Library Wars by Kiiro Yumi/Hiro Arikawa/Kinami Watabe (2011 Great Graphic Novels for Teens)

For manga lovers, this series about books and libraries just might hit the spot. In a near future where the federal government creates a committee to rid society of all media of which they don’t approve, libraries and local governments fight back and create a military force called the Library Defense Force. The series focuses on Iku Kasahara, who has dreamed of joining the force since one of its memr. lemoncello's librarymbers intervened to protect her favorite book from being confiscated in a bookstore. But it isn’t always the romantic, noble job she imagined, from tough drill instructors to major screw-ups that could have real consequences!

Escape from Mr. Lemoncello’s Library by Chris Grabenstein

Okay, technically this one is more of a children’s book, but for middle-grade tween readers, this could be a hit! Kyle Keeley loves to play games – video games, board games, word games. His hero is Luigi Lemoncello, world-renowned game creator. So when Luigi Lemoncello returns to his hometown of Alexandriaville to erect a new, technology-forward public library, Kyle is stoked to grab one of 12 spots that will allow him to be one of the first to see (and spend the night in) the new library. But when morning comes, the exit remains locked, and Kyle and friends must compete in a new sort of game to escape the library. This is a super fun, smart book that encourages lifelong learning and a passion for books and libraries!

Evil Librarian by Michelle Knudsen (2015 Best Fiction for Young Adults)

Cynthia’s friend Annie loves the new librarian. He’s young, hot, and wants Annie to be a library monitor. But Cynthia doesn’t understand the new librarian’s appeal. To her, Mr. Gabriel is creepy and gives off an unsettling aura. Her worst fears come true when she learns that Mr. Gabriel is actually a demon. So now she has to deal with all the normal, everyday stresses of school while also trying to stop a demon from sucking the lifthe eyre affaire force out of her fellow students. Part horror, part romance, all libraries, this is the perfect read for someone who wants something a little out of the ordinary.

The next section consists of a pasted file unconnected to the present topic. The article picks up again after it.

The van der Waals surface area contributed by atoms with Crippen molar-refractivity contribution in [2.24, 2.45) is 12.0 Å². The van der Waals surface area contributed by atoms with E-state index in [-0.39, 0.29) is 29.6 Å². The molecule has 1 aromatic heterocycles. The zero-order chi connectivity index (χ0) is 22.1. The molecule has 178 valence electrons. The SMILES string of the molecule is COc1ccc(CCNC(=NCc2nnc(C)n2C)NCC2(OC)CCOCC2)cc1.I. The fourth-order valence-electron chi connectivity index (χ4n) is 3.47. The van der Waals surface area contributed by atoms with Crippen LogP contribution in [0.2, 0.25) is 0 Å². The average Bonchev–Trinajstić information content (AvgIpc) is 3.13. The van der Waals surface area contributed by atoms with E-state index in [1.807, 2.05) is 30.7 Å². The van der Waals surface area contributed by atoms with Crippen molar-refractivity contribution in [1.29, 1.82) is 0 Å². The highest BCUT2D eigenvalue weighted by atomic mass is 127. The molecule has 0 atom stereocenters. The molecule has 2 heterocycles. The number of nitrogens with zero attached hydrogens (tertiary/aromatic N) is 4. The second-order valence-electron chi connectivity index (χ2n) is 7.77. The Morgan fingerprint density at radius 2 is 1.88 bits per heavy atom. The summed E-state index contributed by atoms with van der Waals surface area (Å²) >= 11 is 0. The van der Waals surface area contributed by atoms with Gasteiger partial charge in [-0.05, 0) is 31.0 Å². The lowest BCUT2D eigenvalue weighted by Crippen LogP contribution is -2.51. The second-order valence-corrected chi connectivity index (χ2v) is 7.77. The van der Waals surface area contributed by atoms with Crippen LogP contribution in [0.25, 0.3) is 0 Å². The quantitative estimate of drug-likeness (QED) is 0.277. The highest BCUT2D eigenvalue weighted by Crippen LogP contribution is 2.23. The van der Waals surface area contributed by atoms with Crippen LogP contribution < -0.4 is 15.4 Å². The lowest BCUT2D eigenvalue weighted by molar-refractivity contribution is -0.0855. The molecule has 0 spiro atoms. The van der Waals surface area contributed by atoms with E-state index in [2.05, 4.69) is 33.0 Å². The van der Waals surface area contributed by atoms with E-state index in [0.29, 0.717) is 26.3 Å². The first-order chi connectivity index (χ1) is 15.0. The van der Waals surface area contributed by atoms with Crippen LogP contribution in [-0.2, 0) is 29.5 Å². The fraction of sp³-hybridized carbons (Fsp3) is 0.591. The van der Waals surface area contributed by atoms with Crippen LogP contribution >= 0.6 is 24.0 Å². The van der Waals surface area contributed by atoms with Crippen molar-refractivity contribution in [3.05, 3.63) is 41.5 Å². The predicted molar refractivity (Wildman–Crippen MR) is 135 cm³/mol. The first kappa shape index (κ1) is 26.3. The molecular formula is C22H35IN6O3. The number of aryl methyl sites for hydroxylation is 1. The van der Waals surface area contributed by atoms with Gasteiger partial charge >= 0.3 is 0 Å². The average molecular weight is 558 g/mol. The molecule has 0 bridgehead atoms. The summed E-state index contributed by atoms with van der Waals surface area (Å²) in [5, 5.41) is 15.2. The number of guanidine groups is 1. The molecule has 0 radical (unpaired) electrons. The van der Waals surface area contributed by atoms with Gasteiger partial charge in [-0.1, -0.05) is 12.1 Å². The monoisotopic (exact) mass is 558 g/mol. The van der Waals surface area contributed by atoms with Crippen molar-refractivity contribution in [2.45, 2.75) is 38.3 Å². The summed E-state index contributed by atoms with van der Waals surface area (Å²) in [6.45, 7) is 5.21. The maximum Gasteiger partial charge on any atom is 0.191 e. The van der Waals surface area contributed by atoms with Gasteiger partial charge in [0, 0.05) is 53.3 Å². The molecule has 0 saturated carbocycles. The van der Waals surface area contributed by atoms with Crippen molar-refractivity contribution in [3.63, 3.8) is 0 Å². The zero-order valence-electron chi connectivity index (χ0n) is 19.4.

The Eyre Affair by Jasper Fforde (2003 Alex Awards)

This is an adult book with plenty of crossover appeal. In an alternate version of Great Britain in the 1980s, the world looks pretty surreal. Time travel is real, dodos exist, and literature is taken seriously. Very seriously. Enter Thursday Next, a detective with the Special Ops Literary Division. Her days are filled with cases of forgery, arguments over Shakespeare’s true identity, and the occasional aunt who gets lost in a Wordsworth poem. But when literary characters are kidnapped from their tales, she must take the case to restore honor and great literature to society. Quirky and fun, this series plays with literature like no other. And yes, I promise there’s a fantastic library involved!

–Jancee Wright, currently reading Etiquette & Espionage by Gail Carriger